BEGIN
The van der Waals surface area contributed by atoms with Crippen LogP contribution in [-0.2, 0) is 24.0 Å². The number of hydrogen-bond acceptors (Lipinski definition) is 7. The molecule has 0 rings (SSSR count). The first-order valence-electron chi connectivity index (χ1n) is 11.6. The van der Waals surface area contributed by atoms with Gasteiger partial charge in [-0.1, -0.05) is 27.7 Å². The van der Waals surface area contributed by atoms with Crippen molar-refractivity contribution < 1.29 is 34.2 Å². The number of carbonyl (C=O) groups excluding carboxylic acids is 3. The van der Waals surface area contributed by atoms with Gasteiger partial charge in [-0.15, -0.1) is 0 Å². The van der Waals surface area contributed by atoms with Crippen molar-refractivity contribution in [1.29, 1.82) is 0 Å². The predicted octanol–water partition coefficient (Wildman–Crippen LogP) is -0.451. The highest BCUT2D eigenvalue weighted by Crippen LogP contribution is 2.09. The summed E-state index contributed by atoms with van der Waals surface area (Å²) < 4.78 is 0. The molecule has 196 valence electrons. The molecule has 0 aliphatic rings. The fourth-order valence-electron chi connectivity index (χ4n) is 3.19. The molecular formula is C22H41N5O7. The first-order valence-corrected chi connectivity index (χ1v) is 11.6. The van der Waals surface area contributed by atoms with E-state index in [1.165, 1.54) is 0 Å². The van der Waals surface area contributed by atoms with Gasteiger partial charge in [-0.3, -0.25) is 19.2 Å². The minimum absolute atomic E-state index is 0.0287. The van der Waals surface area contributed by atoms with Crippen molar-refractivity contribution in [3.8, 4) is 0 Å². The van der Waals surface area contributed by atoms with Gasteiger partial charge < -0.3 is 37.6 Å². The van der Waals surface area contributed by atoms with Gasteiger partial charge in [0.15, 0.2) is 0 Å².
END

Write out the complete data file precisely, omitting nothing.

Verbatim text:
The van der Waals surface area contributed by atoms with Crippen LogP contribution in [-0.2, 0) is 24.0 Å². The number of hydrogen-bond acceptors (Lipinski definition) is 7. The molecule has 0 rings (SSSR count). The first-order valence-electron chi connectivity index (χ1n) is 11.6. The van der Waals surface area contributed by atoms with Gasteiger partial charge in [-0.1, -0.05) is 27.7 Å². The van der Waals surface area contributed by atoms with Crippen molar-refractivity contribution < 1.29 is 34.2 Å². The number of carbonyl (C=O) groups excluding carboxylic acids is 3. The van der Waals surface area contributed by atoms with Gasteiger partial charge in [-0.15, -0.1) is 0 Å². The van der Waals surface area contributed by atoms with Crippen molar-refractivity contribution in [1.29, 1.82) is 0 Å². The predicted octanol–water partition coefficient (Wildman–Crippen LogP) is -0.451. The highest BCUT2D eigenvalue weighted by Crippen LogP contribution is 2.09. The summed E-state index contributed by atoms with van der Waals surface area (Å²) < 4.78 is 0. The molecule has 196 valence electrons. The molecule has 0 aliphatic rings. The fourth-order valence-electron chi connectivity index (χ4n) is 3.19. The molecular formula is C22H41N5O7. The first-order valence-corrected chi connectivity index (χ1v) is 11.6. The van der Waals surface area contributed by atoms with E-state index in [1.165, 1.54) is 0 Å². The van der Waals surface area contributed by atoms with Gasteiger partial charge in [-0.3, -0.25) is 19.2 Å². The minimum absolute atomic E-state index is 0.0287. The van der Waals surface area contributed by atoms with Crippen molar-refractivity contribution in [3.8, 4) is 0 Å². The van der Waals surface area contributed by atoms with Gasteiger partial charge < -0.3 is 37.6 Å². The van der Waals surface area contributed by atoms with Gasteiger partial charge in [0.15, 0.2) is 0 Å².